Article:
Those who focus on press release headlines will, no doubt, be relieved that the recent Financial Conduct Authority [FCA] complaint data showed an overall reduction in complaints by 5%. Of course, any reduction is welcome, but the figures show that financial service firms still received over 2.3 million complaints in the 6 month period between January and June 2014. At that rate, the figure for 2014 will still exceed 4.5 million complaints. As the UK adult population is slightly larger than 50 million, the data shows that nearly 1 in 10 adults in the UK will complain to a financial service company in 2014! The fact that financial service companies continue to get it so wrong, is no reason to rejoice.
Some Banks saw reductions
While some financial service firms contributed positively to the reduction (Barclays, National Westminster and Santander all saw double digit percentage reductions over their second half 2013 complaint numbers) others saw increases. For example, Bank of Scotland received a 46% increase in the number of complaints it received over the second half 2013 figure (265,640 complaints). Lloyds, saw a lower percentage increase (3%), but still received 264,115 complaints in the first 6 months of 2014.
The FOS are shown to be out of touch
Payment Protection Insurance [PPI] remains in pole position as the most complained about product recording 1,236,899 complaints in a six month period. This meant that PPI accounted for 52% of all complaints and 78% of complaints about general insurance and pure protection products. Those who have predicted the early end of PPI complaints, including the Financial Ombudsman Service [FOS], are once again shown as being out of touch.
What does the FCA think about complaint handling?
Complaints against banks and building societies accounted for 66% of all complaints. This puts into perspective the background to the FCA announcement (in its 2013/14 business plan) that it would undertake a thematic review of complaint handling in major firms. The recommendations were to be issued in Q2 2014, but they are still awaited. The fact that these results are overdue suggests the FCA may have identified what they suggested might be the case at the outset, ‘that compliant handling might work well for some consumers, but that there would be poor practices which would need to be addressed’. As the FCA have stated on many occasions that their ‘assessment approach’ requires that ‘senior persons’ understand how effective their firms complaint handling is and that they use the complaint handling experience to identify and correct systemic causes behind customers’ complaints. The FCA is right when it states, “it’s in the industry’s interest to ensure that when customers do complain, they have confidence that their complaint will be recognised, that it will be investigated fairly in a timely manner and that redress will be paid where it is due”. However, it looks like the financial service community will not have to wait much longer to learn what the FCA thinks of its complaint handling as I note that in one of the FCA sessions at the forthcoming Building Societies Association [BSA] conference (20 November 2014) a senior manager from the FCA specialist supervision division will “explain why the review was needed, what it covered and its insights [emphasis added]”.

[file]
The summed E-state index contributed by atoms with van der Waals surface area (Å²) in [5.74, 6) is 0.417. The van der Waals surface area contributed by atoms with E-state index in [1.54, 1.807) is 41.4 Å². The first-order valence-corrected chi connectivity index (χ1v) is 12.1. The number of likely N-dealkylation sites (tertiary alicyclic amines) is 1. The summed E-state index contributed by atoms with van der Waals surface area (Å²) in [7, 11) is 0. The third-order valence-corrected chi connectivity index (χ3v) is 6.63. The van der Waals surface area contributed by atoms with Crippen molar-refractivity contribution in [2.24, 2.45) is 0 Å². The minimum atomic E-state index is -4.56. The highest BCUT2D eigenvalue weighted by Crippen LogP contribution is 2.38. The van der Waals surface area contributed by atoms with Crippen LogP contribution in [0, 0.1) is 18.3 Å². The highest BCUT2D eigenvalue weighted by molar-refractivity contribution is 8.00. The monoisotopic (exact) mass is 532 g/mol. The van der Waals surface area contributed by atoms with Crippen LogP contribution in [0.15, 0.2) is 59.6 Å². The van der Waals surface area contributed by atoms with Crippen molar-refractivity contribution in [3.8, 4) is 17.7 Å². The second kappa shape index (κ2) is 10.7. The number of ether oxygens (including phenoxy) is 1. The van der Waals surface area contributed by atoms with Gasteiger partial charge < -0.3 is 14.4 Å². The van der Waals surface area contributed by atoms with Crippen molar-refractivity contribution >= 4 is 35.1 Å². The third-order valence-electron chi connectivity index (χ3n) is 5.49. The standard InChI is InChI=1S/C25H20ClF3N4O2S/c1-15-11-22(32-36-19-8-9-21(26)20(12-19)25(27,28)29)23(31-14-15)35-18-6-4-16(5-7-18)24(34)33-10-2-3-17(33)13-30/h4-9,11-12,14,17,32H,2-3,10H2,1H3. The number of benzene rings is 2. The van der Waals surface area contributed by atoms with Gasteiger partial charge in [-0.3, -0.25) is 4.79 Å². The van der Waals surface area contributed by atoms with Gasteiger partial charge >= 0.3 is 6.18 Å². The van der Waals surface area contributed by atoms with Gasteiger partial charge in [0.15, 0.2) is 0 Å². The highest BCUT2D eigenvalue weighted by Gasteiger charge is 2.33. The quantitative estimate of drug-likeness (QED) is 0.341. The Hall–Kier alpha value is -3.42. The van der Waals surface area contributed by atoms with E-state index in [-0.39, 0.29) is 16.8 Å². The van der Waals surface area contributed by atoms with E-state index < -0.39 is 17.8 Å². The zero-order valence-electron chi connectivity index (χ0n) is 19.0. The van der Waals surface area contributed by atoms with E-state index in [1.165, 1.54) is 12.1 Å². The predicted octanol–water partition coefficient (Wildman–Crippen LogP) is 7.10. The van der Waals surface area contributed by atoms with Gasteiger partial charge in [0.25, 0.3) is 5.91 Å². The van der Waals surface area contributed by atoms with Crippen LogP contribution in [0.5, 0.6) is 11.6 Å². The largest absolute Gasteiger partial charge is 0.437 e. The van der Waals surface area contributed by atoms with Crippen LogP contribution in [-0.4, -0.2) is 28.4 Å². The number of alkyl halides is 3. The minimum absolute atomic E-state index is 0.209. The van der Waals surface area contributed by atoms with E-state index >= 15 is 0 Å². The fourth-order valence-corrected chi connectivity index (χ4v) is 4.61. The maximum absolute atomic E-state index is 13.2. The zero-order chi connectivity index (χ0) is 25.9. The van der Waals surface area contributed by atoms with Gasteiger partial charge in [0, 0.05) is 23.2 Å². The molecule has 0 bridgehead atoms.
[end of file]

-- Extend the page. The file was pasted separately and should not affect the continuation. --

Possible enforcement action to follow the review?
Those awaiting the FCA thematic review into complaint handling are expecting that the results, and possible enforcement actions which will flow from the review, will be a better indicator of reality than a six month numbers snapshot!